Hyperacute T-waves are often the first manifestation of complete vessel occlusion; they are wide, bulky and prominent. Hyperacute T-waves are not necessarily tall, and small T-waves can still be hyperacute when paired with a low-amplitude QRS complex. De Winter T-waves represent LAD occlusion (a STEMI equivalent) requiring immediate revascularization. Previously inverted T-waves can appear normal and upright in […]
Heart blocks can be a sign of underlying pathology such as MI, Lyme disease, myocarditis, structural heart disease, pulmonary embolism, autoimmune disease, electrolyte disturbances, medication side effects, Lenegre’s or Lev’s disease, increased vagal tone, or could be a normal variant. Treatment with Atropine is indicated in bradycardic, symptomatic and/or unstable patients with a 1st or […]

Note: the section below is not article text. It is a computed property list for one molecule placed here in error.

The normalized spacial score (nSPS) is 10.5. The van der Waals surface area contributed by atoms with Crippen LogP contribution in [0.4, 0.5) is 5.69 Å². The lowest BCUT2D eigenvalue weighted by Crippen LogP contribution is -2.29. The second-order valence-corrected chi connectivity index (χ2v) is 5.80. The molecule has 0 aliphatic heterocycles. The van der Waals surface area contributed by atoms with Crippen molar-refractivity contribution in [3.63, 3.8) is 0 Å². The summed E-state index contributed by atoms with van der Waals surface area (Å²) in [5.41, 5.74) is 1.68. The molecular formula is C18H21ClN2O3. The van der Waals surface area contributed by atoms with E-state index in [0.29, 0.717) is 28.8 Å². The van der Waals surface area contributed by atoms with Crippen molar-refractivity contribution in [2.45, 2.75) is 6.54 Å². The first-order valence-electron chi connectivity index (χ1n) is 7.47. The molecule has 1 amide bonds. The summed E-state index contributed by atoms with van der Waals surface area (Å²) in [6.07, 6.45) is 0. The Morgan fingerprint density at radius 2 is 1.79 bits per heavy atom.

The risk of ACS in patients with negative biomarkers and normal ECGs approaches 0.2%. Prior risk scores, such as TIMI and GRACE, provide little, if any benefit, in risk stratification for ED chest pain patients. The HEART score and pathway can risk stratify patients into three separate categories: low (0-3), moderate (4-6), and high score (> 7). Low-risk patients on […]
CLICK ARROWS ON SIDE TO MOVE SLIDES [slideshow_deploy id=’8407′]
This is a great example of how the dichotomy between STEMI and Non-STEMI is false. They are both due to thrombus in the coronary artery and both are very dangerous. STEMI and NonSTEMI exist on a spectrum. Thrombus can lyse and propagate, and NonSTEMI can convert to STEMI.
This ECG assessment is designed to evaluate your ability to use simply the 12-Lead ECG to make the diagnosis of a coronary artery occlusion. It uses a standardized list of 36 ECG’s from McCabe JM, et al. Physician Accuracy in Interpreting Potential ST-Segment Elevation Myocardial Infarction Electrocardiograms. J Am Heart Assoc. 2013;2:e000268.